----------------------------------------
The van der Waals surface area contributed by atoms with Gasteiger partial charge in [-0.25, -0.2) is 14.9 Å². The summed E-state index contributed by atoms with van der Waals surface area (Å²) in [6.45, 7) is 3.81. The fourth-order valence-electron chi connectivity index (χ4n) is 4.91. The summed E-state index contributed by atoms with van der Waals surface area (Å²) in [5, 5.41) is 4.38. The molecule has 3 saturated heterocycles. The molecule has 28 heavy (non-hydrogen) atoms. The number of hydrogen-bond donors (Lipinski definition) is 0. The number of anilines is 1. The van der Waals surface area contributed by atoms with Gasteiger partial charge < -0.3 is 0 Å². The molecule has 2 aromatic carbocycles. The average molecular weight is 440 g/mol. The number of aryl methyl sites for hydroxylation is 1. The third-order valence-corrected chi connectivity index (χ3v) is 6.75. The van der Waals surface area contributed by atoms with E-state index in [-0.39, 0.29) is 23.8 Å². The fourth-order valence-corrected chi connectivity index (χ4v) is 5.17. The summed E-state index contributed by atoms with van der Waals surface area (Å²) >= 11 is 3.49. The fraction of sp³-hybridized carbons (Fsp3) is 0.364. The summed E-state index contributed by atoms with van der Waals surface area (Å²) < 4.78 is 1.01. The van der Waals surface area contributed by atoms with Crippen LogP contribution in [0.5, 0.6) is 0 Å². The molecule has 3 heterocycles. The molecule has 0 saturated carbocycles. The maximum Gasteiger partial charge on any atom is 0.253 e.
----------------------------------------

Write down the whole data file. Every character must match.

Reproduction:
The van der Waals surface area contributed by atoms with Gasteiger partial charge in [-0.25, -0.2) is 14.9 Å². The summed E-state index contributed by atoms with van der Waals surface area (Å²) in [6.45, 7) is 3.81. The fourth-order valence-electron chi connectivity index (χ4n) is 4.91. The summed E-state index contributed by atoms with van der Waals surface area (Å²) in [5, 5.41) is 4.38. The molecule has 3 saturated heterocycles. The molecule has 28 heavy (non-hydrogen) atoms. The number of hydrogen-bond donors (Lipinski definition) is 0. The number of anilines is 1. The van der Waals surface area contributed by atoms with Gasteiger partial charge < -0.3 is 0 Å². The molecule has 2 aromatic carbocycles. The average molecular weight is 440 g/mol. The number of aryl methyl sites for hydroxylation is 1. The third-order valence-corrected chi connectivity index (χ3v) is 6.75. The van der Waals surface area contributed by atoms with E-state index in [-0.39, 0.29) is 23.8 Å². The fourth-order valence-corrected chi connectivity index (χ4v) is 5.17. The summed E-state index contributed by atoms with van der Waals surface area (Å²) >= 11 is 3.49. The fraction of sp³-hybridized carbons (Fsp3) is 0.364. The summed E-state index contributed by atoms with van der Waals surface area (Å²) < 4.78 is 1.01. The van der Waals surface area contributed by atoms with Crippen LogP contribution in [0.5, 0.6) is 0 Å². The molecule has 3 heterocycles. The molecule has 0 saturated carbocycles. The maximum Gasteiger partial charge on any atom is 0.253 e.